Discover the canelé (or cannelé), a traditional French pastry from Bordeaux with a soft custard center flavored with vanilla and rum, and a crispy caramelized crust.
At first they can seem a little bit challenging: how will I manage such a beautiful result? A perfect cylindrical shape with a delicious creamy texture inside and a crispy one (not burned!) outside? I know people who made them inaccessible, creating a whole rumor around them and arguing they know the recipe better than everyone else. The true is elsewhere: a canelé is an easy little pastry you can bake at home too with simple and basic ingredients, no need to go to the most expensive bakery.
Before I go further and share with you my best tips, let’s sit for a minute and discuss together about these adorable little pastries. My first question will be the following: have you heard of canelés before? And then the second one: do you know where they come from and what is their origin?
Canelé (or cannelé , pronounced [kan.le] in French) is to be originated from the Couvent des Annonciades, Bordeaux in the southwestern France, where in the 18th century, the nuns would have been specialized in the making of candies or sweet treats using molds in the shape of tubes. This tube shape is characterized by the word “cannelé” in French, which will later on give the name of this little pastry.
We also find mentions of a similar pastry under the name of “canaule” around Limoges in France (not too far from Bordeaux), which makes the origin of canelé still disputed today. Whether the convent origin was a legend or not, the modern name of “canelé” is however of recent origin. With the addition of rum and vanilla to the original recipe, the little pastry’s popularity began to explode in the late 20th century and many manufacturers around Bordeaux started to bake them.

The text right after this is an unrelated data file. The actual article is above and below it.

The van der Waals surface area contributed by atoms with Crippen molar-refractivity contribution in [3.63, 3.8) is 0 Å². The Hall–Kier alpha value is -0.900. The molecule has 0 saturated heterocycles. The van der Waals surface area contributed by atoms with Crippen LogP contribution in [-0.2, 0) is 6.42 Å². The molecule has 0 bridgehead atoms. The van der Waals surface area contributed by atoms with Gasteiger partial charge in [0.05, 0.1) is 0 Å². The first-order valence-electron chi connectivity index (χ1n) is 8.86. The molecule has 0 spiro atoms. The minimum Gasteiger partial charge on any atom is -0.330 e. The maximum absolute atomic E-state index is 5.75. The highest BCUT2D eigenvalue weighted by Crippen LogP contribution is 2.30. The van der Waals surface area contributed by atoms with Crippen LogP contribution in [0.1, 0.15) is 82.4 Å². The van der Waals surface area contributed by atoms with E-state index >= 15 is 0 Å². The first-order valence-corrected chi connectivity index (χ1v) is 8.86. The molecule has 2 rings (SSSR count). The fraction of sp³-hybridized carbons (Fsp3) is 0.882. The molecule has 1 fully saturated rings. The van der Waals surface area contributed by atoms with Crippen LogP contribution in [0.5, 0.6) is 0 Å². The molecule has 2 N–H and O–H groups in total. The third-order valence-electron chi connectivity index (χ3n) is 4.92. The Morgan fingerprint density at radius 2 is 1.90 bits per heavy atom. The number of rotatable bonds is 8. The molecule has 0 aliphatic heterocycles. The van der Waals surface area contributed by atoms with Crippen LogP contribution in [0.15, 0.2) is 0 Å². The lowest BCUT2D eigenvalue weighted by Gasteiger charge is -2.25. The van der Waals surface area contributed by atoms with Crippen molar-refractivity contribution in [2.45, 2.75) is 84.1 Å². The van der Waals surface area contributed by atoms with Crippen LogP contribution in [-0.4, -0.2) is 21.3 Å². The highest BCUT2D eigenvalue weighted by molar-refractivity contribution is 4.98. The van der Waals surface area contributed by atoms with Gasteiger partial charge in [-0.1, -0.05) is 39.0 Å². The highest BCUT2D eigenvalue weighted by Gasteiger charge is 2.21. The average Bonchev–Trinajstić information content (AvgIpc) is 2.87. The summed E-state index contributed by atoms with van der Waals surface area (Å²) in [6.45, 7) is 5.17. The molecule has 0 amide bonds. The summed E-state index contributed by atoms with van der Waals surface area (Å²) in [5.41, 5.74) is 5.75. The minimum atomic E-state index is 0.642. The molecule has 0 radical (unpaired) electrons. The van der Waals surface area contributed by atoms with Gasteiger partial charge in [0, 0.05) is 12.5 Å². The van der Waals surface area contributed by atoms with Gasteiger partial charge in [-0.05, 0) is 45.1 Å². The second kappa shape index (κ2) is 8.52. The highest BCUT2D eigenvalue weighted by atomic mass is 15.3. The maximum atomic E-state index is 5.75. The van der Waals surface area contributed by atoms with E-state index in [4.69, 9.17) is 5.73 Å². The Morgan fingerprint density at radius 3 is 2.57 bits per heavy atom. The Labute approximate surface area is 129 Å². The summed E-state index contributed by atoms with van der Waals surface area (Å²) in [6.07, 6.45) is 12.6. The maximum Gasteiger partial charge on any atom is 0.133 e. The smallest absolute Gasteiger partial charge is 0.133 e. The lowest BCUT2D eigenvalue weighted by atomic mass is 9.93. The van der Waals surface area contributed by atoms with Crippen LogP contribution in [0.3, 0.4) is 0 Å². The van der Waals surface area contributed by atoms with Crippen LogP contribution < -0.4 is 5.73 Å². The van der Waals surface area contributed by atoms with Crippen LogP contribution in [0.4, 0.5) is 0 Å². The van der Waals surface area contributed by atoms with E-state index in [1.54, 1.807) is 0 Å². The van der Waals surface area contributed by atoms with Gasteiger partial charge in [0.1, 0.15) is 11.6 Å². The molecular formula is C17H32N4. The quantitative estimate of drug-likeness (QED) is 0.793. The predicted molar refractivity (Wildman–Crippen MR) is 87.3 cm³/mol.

You might be a little bit confused by the name itself, some writing “cannelé” with 2 “n” while others writing it “canelé” with 1 “n” only. If you want to know the explanation, please don’t be drunk when reading the following, as the truth is still uncertain. In 1985, when the Brotherhood of the Canelé of Bordeaux (Confrérie du Canelé de Bordeaux) was created, the decision was made to remove the second “n”, making the “canelé” a collective brand registered at the National Institute of Industrial Property of France by the Brotherhood. However, most of the famous pastry chefs (Ladurée, Pierre Hermé…) still spell it as “cannelé of Bordeaux” with double ‘n’. So today we find commun usages of both “canelé” and “cannelés”. So confusing!
Luckily, the recipe is much less effort than it is to understand the legend or the semantic around this little French pastry. As I said before, it is made with very basic and simple ingredients. The batter is very liquid and alike a crepes batter. I prefer using whole milk, but semi-skimmed milk will work too (avoid skimmed milk however). Then it is really important to use vanilla of good quality and as much as possible use a real vanilla pod with the seeds it contains rather than vanilla sugar or vanilla extract. A vanilla bean can be a little bit pricey but the result is worth it.